Jessica Solis had been cooking for the company for about five years when she started a business out of her apartment. On her days off, she’d take orders for tortas, tacos, and sopes from hungry cooks. She saved money for two years, telling her brother they’d run their own place one day.
In 2014, Alfredo Solis found a 20-seat space on 14th Street NW where he could open his first restaurant (it belonged to his wife’s aunt). But he had no way of establishing credit and didn’t know the first thing about writing a business plan, so getting a loan was out of the question. He had two kids by this point, and didn’t have enough in the bank to make a go of it.
Jessica Solis liquidated her savings account in Mexico, and her big brother maxed out his credit cards. As the last order of business before opening the first iteration of El Sol, Solis convinced his sister to dip into her rent money so he could buy a vertical spit to make tacos al pastor.
Alfredo would spend his days running three different restaurants for Passion Food, then hustle over to the original El Sol at night to help his sister and his wife close the place. Pushing all his chips in on El Sol, Solis left Passion Food and bought a food truck. By 2016, he’d raise enough money to open El Sol in its current location on 11th Street NW, and the carnitas gorditas — fried masa pockets — kept him in business even while it took him six months to secure a liquor license.
This year, El Sol doubled in size when Alfredo and Jessica Solis took over the second floor of their building and commissioned a mural of Our Lady of Guadalupe on the exposed brick wall.
In 2017, the Solis siblings opened Mezcalero, which explores a broader swath of regional Mexican cooking, two doors down from Taqueria Habanero, an essential destination for Puebla-style huaraches from chef Dio Montero. These days, both restaurants swell with crowds hungry for tacos, enchiladas, and chilaquiles.
A funny thing happened when Alfredo Solis became the boss. He always said when he owned his own place, he’d swear off the 15-hour days. But he can’t do it. He hops from restaurant to restaurant, scheduling himself shifts on the line when other cooks need a break. He and Jessica opened their third D.C. restaurant, a Cuban place called Little Havana, with former Passion Food coworker Joseph Osorio last August.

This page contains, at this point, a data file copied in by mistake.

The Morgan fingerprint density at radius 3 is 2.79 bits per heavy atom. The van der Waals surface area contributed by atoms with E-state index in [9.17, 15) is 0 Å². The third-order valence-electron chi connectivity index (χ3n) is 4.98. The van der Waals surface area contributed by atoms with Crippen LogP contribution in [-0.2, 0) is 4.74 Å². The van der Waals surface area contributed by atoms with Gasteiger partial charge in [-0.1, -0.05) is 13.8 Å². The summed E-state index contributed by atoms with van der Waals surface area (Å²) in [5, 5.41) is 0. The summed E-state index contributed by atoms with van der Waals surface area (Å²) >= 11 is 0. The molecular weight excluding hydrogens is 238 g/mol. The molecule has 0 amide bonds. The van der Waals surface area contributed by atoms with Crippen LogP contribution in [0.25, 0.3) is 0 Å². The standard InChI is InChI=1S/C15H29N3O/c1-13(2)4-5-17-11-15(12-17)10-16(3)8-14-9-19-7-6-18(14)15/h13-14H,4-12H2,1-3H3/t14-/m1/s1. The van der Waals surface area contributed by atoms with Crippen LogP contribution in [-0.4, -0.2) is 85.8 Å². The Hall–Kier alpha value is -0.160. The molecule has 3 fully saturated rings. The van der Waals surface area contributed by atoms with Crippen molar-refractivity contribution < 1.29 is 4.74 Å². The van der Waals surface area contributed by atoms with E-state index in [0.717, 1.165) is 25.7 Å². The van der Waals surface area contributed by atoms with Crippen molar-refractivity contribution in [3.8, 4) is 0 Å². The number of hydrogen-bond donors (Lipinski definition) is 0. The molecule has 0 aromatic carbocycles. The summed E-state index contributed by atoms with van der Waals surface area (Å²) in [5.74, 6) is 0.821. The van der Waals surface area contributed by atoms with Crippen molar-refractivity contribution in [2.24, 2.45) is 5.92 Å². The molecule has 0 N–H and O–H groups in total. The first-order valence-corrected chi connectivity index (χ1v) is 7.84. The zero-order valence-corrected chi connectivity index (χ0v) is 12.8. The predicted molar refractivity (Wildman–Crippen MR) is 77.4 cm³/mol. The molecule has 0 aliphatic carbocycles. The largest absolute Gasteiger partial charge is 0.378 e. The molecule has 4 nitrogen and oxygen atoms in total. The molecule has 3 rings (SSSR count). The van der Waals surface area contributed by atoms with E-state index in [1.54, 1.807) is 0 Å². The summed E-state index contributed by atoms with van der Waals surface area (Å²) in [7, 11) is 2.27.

The siblings draw strength from their differences. Alfredo Solis gets bored easily. His head is often in the clouds. He loves trying out new restaurants, new cuisines, new inspiration for his recipes. He’s gregarious and easygoing, learning English on the fly in kitchens.
Jessica Solis is totally focused. When she cooks, she gets tunnel vision. She’s so particular about her recipes that she shows up to El Sol seven days a week to personally oversee that every batch of salsa verde is spiked with the appropriate number of serrano peppers. She cries and fumes when her brother entertains the idea of changing recipes to incorporate other regional specialities at El Sol.
On the rare days when the siblings allow themselves a night off at the same time, Alfredo Solis will stop by his sister’s house to visit. He’ll find her preparing the same dishes for herself that she’d been making all week long at El Sol and Mezcalero: enchiladas, sopes, tortas, and chilaquiles. Her brother will push her to get out of the house, to go eat some sushi with him. She’s just as happy to stay home, where she knows exactly how many peppers went into the salsa.
Jessica Solis doesn’t speak much English, but she doesn’t need a translator to explain: “I love my food.”